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‘When all else fails, ham radio doesn't’: Radio club connects Burlington to the world and beyond



Ham radio is all about connections.


Club members right here in Burlington connect to other operators all over the world and even to astronauts in the International Space Station. The technology, which continues to inspire a passionate group of users, has managed to remain relevant even in the era of email and cellphones due to its reliability.


“When all else fails, ham radio doesn't, and we saw that just recently in this Rogers thing. What am I going to do? I haven't got a telephone. How am I going to talk? Well, ham radio people were talking to each other,” said Tom Montgomery, a member of the Burlington Amateur Radio Club (BARC).

Formed in 1972, BARC has grown from just six members to a 180-person club. Members are primarily located within the city, but some hail from much farther away, including one in Abu Dhabi.


Club member Yves Isabelle, who lives in Burlington, said he has made use of his radio on the other side of the world.


“Just before COVID, like the month before we went into lockdown, my wife and I were travelling. We're in Australia, New Zealand. I had my little hand-held with me. I was able to use my hand-held connect up to a repeater there that was connected to the internet, and I had a conversation with four guys from the club here in Burlington, from Sydney, Australia,” said Yves.

BARC members say there’s a lot of different reasons to get into the hobby. Some people like tinkering with machines, while others like talking to people around the world.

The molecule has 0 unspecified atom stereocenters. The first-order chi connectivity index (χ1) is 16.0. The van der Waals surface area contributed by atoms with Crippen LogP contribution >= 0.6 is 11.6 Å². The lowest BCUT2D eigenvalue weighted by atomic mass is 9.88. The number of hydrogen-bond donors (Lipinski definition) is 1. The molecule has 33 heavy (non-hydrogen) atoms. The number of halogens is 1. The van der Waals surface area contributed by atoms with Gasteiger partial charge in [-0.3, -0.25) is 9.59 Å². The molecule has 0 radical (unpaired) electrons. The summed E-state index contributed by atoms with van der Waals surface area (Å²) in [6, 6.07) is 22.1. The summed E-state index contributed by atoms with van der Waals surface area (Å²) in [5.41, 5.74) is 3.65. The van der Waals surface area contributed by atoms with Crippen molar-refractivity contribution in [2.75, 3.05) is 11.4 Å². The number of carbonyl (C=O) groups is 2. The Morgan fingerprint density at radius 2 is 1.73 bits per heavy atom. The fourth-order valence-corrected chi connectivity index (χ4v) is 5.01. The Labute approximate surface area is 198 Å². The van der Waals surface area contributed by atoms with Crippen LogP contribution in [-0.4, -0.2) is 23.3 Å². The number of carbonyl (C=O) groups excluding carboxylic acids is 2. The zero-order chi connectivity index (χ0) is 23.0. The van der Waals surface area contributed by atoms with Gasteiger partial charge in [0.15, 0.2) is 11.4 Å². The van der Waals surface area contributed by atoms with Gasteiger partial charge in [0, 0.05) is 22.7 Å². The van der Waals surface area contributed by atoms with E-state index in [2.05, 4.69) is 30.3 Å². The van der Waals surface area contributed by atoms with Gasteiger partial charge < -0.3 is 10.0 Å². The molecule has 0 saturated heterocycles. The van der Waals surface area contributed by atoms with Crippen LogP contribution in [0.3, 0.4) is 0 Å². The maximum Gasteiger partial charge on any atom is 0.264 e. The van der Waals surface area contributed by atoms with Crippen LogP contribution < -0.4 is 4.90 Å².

The club is also social on a local level with regular coffee meetups where members tend to chat and offer support to one another.


“It's not a hobby of electronics people. It's a hobby that involves electronics, but it's so broad based. Some people just like to talk on the radio. They buy a radio. They have no idea how it works. They get a licence, so they have some idea. But then they never build, they never tinker. They just talk to people all over the world,” Montgomery said.


The group also supports local emergency services by providing equipment and expertise when called upon.


Yves said while the equipment required to get into amateur radio may be intimidating to some, there are a lot of resources for those who are interested.


“As much as it sounds complicated, it's not. In this hobby, YouTube is your friend. There's always somebody who's done it from scratch and done it right. Everybody uses it — the technology keeps changing,” said Yves.


For anyone interested in learning more, BARC members will be at the Burlington Centre’s (777 Guelph Line) HUB Room from Aug. 27 to the 29. Club members will be on hand answering questions and offering coffee.



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